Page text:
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Why are cloud-based companies faring better in COVID-19?

Recent data from Telsyte has shown that nearly half (45 per cent) of Australian organisations are looking to increase cloud infrastructure spending in 2020, and 46 per cent of Australian businesses now have ‘cloud first’ policies when it comes to making new investments.

Murray Dickson is the Director of Sales Enterprise (South Pacific) at CommScope, a global communications company dedicated to creating the world’s most advanced wired and wireless networks. We sat down with Murray to find out more about why companies using cloud-based systems are faring better in the pandemic, and what this means for the future of business.

Why are cloud-based organisations faring better in the pandemic?

With cloud computing, virtual machines are not being tied to physical assets, enabling cloud-based networks to easily and quickly scale up or down. Not only does this massively simplify administration, it also creates highly adaptable and flexible networks that can easily respond to various external conditions. This is why many organisations that had transitioned to the cloud before the pandemic hit have been in a much better position not only to respond to the volatile environment – but to do so at greater speed.

While no one has been immune to the challenges brought on by remote working, cloud-based organisations had the significant advantage of already being set up for remote management, compared with non-cloud-based organisations that were solely reliant on on-premise support. In these unprecedented times, the strength and reliability of networks are paramount, as they are keeping people connected while they are physically apart.

What evidence is there to support this?

Since the pandemic hit, we’ve increasingly seen enterprise applications and workloads – both software and services – moving toward Cloud. For instance, accessing real-time info such as stock trading, online streaming via home-based learning or video streaming (Netflix) or what we have witnessed a major shift during remote working; was an increased cloud-based collaboration via meeting tools and document sharing.

However, the value of connectivity extends beyond meetings and documents. Research firm Gartner, for instance, predicts that, 75 per cent of organisations will have deployed a multi-cloud or hybrid cloud model by end of the year. And this trend is only further accelerated during the pandemic. Today, an Australian with a Medicare card can now access cloud-based telehealth services where patients can receive the necessary consultation without physically visiting a medical facility. This service helps reduce the risk for healthcare providers due to a virtual interaction, should the patient be tested positive for the COVID-19. Health organisations who have embraced the flexibility and agility of Cloud solutions are better positioned during this period compared to those who have not yet fully come to terms with seeing patients over Skype or similar tools.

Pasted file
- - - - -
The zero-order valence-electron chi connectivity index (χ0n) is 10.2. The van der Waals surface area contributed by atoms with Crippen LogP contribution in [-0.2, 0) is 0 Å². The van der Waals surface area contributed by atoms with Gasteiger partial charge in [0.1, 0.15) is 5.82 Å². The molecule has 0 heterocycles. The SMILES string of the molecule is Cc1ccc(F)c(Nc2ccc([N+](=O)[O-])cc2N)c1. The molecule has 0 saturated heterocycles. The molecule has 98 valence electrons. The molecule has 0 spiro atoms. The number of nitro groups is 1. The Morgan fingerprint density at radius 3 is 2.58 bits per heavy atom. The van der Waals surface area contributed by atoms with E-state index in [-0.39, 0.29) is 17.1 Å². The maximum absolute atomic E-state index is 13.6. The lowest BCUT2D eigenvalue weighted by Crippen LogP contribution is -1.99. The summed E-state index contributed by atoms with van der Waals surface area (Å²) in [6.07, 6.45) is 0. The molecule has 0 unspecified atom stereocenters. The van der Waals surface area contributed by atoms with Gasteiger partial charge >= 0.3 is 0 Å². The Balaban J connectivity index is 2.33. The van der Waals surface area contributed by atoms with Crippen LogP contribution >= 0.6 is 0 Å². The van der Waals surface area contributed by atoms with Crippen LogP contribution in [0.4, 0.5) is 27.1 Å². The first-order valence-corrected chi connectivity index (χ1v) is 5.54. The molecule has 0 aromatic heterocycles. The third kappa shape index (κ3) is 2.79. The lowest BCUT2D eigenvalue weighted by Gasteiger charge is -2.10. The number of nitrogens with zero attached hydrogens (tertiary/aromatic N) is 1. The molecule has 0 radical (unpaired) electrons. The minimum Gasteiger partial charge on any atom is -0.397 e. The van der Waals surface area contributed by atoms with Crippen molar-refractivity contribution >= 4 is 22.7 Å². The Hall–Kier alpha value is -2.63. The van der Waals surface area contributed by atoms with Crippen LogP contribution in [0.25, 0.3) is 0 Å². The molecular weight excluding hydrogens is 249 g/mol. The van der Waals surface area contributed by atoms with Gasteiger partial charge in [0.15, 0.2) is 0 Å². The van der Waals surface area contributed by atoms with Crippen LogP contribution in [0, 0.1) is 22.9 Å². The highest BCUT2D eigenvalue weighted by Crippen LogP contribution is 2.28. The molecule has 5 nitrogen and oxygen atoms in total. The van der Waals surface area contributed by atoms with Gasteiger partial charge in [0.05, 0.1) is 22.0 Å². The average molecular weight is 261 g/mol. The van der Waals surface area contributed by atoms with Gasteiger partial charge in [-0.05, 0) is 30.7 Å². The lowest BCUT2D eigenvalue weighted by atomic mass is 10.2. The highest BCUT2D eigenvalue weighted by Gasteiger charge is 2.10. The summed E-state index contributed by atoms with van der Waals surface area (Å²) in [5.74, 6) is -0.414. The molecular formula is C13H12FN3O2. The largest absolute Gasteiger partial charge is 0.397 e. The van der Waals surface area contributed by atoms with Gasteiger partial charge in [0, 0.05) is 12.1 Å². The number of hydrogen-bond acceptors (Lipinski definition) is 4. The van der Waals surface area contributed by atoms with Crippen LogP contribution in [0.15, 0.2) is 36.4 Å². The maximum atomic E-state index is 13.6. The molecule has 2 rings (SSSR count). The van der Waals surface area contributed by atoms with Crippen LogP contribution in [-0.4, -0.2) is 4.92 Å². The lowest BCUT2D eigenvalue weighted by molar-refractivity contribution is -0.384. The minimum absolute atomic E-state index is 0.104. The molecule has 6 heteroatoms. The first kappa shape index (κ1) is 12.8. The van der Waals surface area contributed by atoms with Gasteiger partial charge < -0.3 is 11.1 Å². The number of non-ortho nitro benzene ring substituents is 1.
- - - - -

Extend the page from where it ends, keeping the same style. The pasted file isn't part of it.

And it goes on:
Despite the disruption caused by the pandemic, businesses and consumers’ expectations have not lowered and they continue to expect a seamless experience, for instance, data is presumably ‘online’ 24/7. With the growth of Cloud Computing, data centres are doing more than ever, from ever-expanding storage management to bandwidth intensive virtualised and cloud applications. In particular, we’re seeing many of our customers in the finance space continue to expand and upgrade their Data Centers throughout the pandemic.

Are we going to see more organisations move to cloud-based systems in the future?

The large-scale disruption brought on by the pandemic has forced businesses to realise how necessary it is to have the right tools and systems in place to respond to volatile environments. For one, we seen how essential businesses such as healthcare being stretched to the limit.

As a result, we can expect more and more organisations to implement technologies that make them more operationally resilient for future disruptions. We’ve also seen an increasing openness to digital transformation and innovation in all its forms, so it’s likely that we will see many organisations that have put off a transition to the cloud for years, finally deciding to take the plunge. There’s no doubt that the pandemic has placed a spotlight on the benefits of cloud-based systems.

It’s also clear that remote working is not just an interim solution and will be here to stay for many organisations. As more people opt to work from home in the long term, it’s likely that we will continue to see a move toward cloud-based systems that enable remote management.

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Ellie Dudley
Ellie Dudley
Ellie Dudley is a journalist at Dynamic Business with a background in the startup space and current affairs reporting . She has a specific interest in foreign investment and the Australian economy.